|Date(s):||February 5, 1877|
|Tag(s):||Education, Native-Americans, Race-Relations|
|Course:||“Rise And Fall of the Slave South,” University of Virginia|
On February 5, 1877 Joseph Halsey of Orange County, Virginia received a letter from a man who had uncovered the preserved remains of an American Indian. The letter began with a sense of excitement and awe. The author recounted, I plowed up an Indian chief, with all of his ornaments, blanket, girdle of beads, turban, and shells. His hair was in a state of preservation having the appearance of fine roots. His blanket had all of its colors. Doctor Horace Taliafero, who had been a good deal with the Indians, pronounced it a chief. A great deal of pottery, and arrow heads were to be seen about the place. The author provided elaborate details about the remains and made an effort to ascertain the position the particular Indian held in the kinship network of his community. The author then mentioned the mysterious relic Fort Germanna, which is located in what is now known as Orange County, Virginia, and discussed the curious specimens found in an underground section of the Fort in which settlers hid from the Indians. The author highlighted the violence displayed by the Indians and the fear and helplessness of their victims. Central Virginians, like the author of this letter, felt mixed emotions towards Indians in the late nineteenth century. People from Central Virginia expressed a simultaneous appreciation for the unique culture of the American Indians accompanied by repugnance at their seemingly violent and uncivilized nature.
Rhetoric throughout the state of Virginia concerning Indians in the late nineteenth century contained a general theme of antagonism yet also expressed a genuine interest in Indian culture, similar to the combination of sentiments in the letter Halsey received. Virginians had pushed Indian tribes out of the state, and only two tribes remained in Virginia at the end of the nineteenth century. An awareness of the decline of the Virginia Indian population prompted the state to recognize tribes' rights to a reservation. In 1878 Hampton University created a program for Native American instruction in Virginia. The program aimed to civilize the Virginia Indians and teach them to adopt the culture and social norms of white people.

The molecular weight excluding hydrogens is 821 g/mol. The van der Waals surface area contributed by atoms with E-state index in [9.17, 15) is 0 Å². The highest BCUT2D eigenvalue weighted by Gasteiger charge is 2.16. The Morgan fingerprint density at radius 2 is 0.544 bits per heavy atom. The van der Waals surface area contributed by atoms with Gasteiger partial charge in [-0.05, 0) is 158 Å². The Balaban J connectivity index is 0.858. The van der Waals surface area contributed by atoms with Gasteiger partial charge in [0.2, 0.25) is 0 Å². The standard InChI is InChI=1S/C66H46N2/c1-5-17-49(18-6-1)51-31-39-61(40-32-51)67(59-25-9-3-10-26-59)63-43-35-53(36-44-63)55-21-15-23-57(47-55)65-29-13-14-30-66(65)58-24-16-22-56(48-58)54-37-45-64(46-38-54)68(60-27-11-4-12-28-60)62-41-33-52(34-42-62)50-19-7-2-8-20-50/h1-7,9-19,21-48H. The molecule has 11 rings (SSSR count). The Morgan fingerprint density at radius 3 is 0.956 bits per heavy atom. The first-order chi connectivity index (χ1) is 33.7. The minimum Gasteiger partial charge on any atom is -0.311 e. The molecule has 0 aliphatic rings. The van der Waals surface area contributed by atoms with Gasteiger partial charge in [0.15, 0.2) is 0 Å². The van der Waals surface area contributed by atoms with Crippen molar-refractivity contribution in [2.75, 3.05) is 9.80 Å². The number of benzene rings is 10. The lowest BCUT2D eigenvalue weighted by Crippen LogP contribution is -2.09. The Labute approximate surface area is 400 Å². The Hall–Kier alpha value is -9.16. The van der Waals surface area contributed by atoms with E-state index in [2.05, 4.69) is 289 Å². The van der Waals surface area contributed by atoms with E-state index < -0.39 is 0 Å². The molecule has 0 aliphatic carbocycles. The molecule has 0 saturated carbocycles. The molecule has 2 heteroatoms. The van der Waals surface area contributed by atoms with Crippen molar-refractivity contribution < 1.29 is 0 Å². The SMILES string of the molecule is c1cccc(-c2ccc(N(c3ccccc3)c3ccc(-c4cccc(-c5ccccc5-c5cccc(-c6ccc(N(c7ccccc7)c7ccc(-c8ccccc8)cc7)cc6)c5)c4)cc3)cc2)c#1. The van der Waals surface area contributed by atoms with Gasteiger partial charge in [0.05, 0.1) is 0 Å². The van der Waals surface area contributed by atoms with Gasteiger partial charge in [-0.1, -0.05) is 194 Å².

Like the man who found the Indian remains, people throughout the nation expressed a new appreciation of the Indians mixed with a continued sense of outrage at their violence. In the second half of the nineteenth century, scholars prompted investigators to initiate ethnographic studies and develop scientific descriptions of American Indians, as they pointed out that the Indians and their culture were rapidly vanishing. Yet, in Skull Wars David Thomas argues that many of the anthropological findings of the time were interpreted in a manner that complemented popular sentiment concerning Native Americans, namely that the Indians were bloodthirsty savages with a history of unthinkable brutality and violence. By focusing on the atrocities committed by the Indians against unsuspecting whites, attention was diverted from the exploitation and violence committed by whites towards the Indians. Thus, the theorists provided objective and tangible justification so that whites could stake rightful claim to the land that had been home the Indians and feel no remorse for doing so.